Kirby's Adventure: 3D Classics Review (3DS)
The fifth in the ongoing 3D Classics series for Nintendo 3DS (as far as we know, more are coming), Kirby’s Adventure is probably the first “real” game for the service, following the somewhat milder releases of Excitebike, Twinbee, Xevious and – puzzlingly enough – Urban Champion. This time around, we have a real platformer here, one that will take you a little while to get through, whether you’re playing for the first time or revisiting the same game you played on the NES.
Kirby’s Adventure brings back the classic Kirby gameplay that many of his games – including the current Return To Dreamland for Wii – follow. He runs around, sucking up enemies into his seemingly bottomless stomach and absorbing his abilities. He’ll need every one of them to unseat the evil forces that have taken over his dream world, basically creating a menace of things.
The level variety is just as fun as we remember it being, with lots of colorful locales to visit and plenty to do. The extra bonus stages are also a plus, including the cool crane game and the quick draw event, among others. There’s always room to snag some extra 1-ups, which are nice to have when the going gets tough.
However, this is probably the laziest of the 3D ports we’ve seen to date. Not that there’s anything wrong with the route the developers at Arika took. The game resembles its classic NES self, but seeing as how other games, particularly Excitebike and Urban Champion, have been fully remastered with 3D high-definition visuals, Kirby’s Adventure feels crammed and a little bit rushed.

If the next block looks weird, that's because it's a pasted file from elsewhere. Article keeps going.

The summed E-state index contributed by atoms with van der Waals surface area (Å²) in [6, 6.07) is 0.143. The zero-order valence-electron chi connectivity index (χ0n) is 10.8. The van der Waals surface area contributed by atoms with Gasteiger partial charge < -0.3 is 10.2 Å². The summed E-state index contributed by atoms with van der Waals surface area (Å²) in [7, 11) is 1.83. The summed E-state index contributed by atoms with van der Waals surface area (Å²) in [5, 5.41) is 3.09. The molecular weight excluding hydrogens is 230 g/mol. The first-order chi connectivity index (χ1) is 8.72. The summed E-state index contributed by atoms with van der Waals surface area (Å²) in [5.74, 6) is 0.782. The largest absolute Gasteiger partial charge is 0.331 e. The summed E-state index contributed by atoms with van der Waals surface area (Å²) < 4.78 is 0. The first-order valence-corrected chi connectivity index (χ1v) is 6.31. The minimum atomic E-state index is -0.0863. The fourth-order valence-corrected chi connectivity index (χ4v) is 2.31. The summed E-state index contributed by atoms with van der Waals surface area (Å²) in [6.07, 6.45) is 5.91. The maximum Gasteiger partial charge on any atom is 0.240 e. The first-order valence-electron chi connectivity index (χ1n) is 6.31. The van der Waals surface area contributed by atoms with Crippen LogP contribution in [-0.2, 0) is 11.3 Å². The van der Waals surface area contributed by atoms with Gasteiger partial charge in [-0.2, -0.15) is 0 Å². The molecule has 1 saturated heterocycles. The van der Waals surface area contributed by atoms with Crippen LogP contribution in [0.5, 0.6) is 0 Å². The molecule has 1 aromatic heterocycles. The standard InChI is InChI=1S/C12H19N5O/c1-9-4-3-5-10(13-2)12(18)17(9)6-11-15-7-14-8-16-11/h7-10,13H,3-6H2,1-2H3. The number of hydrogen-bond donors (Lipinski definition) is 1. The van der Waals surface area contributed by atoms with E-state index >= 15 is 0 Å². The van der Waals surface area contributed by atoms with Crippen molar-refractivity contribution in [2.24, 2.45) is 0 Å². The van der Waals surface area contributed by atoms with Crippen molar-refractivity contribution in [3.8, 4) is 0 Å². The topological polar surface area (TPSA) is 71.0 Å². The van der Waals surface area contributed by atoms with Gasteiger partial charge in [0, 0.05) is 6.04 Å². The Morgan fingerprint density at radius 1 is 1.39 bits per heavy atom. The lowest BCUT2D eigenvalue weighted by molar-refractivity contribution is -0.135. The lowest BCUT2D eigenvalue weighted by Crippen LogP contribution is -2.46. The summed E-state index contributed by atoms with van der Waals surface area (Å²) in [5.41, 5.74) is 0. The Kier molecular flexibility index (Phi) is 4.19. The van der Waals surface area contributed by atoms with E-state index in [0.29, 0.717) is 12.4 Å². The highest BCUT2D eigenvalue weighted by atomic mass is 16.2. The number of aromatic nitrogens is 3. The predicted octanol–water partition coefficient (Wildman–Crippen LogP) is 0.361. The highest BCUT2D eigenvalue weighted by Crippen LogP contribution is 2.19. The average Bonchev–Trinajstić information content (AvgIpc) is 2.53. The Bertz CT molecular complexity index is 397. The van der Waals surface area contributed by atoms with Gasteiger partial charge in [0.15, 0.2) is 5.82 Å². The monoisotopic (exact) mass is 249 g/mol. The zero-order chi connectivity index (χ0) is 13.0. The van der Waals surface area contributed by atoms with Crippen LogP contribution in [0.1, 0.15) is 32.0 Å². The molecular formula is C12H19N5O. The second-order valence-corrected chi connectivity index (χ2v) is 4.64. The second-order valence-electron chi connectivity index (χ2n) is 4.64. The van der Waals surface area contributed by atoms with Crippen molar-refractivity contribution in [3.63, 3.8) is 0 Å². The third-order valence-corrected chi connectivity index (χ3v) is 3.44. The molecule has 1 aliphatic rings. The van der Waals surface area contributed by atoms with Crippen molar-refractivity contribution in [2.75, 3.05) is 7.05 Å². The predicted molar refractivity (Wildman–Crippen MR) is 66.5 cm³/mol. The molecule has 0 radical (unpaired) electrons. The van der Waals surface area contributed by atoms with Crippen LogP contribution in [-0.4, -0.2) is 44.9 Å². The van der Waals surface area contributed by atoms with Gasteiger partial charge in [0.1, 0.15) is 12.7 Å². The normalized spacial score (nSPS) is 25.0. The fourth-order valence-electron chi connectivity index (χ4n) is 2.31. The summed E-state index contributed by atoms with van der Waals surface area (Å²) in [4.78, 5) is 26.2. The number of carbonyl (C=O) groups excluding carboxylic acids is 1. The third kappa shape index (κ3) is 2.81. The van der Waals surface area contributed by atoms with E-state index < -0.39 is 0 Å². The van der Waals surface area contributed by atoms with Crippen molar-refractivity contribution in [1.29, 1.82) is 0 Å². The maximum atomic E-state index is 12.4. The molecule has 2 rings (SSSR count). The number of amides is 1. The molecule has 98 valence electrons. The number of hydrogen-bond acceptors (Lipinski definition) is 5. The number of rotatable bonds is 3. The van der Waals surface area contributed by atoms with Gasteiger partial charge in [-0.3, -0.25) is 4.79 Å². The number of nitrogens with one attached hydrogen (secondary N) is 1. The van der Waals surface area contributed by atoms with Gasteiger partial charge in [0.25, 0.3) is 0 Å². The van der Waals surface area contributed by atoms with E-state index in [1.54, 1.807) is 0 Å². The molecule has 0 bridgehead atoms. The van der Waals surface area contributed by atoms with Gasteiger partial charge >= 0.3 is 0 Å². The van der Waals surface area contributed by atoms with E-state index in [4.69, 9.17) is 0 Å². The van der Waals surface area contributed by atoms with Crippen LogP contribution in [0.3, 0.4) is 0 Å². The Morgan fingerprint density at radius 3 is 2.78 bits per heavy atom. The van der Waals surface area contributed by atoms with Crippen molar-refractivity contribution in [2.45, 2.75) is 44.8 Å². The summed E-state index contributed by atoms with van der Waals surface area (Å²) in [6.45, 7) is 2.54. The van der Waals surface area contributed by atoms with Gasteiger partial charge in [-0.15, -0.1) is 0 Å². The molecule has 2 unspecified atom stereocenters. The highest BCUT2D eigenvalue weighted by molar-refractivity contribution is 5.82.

That said, the 3D effects that are delivered here aren’t bad. The game resembles its NES cousin, but little things stand out to show you that a little extra depth has been added, and it doesn’t really distract from the action at all. Don’t be surprised if other 3D Classics, such as Super Mario Bros. 3, follow this same route and don’t suffer a bit as a result.
One word of warning, though. If you’re going to play through this game, make sure you control Kirby using the D-pad. The circle pad doesn’t really do him many favors, as we often found ourselves flying needlessly by pressing up just a little too closely on the pad. The controls aren't impossible, but if you’re trying to keep hold of a power-up, it can be frustrating to lose it by accident. Stick with the D-pad and you’ll have no trouble.
Yeah, Kirby’s Adventure: 3D Classics could’ve been a lot more, but sometimes it’s best to just leave some stuff the way it is, namely for the sake of the classic nature of the game. It’s still one of the better NES offerings around, and seven bucks is a small price to pay for it. If you need a break from the visually superior Super Mario 3D Land, good ol’ Kirby the puffball will fit the bill.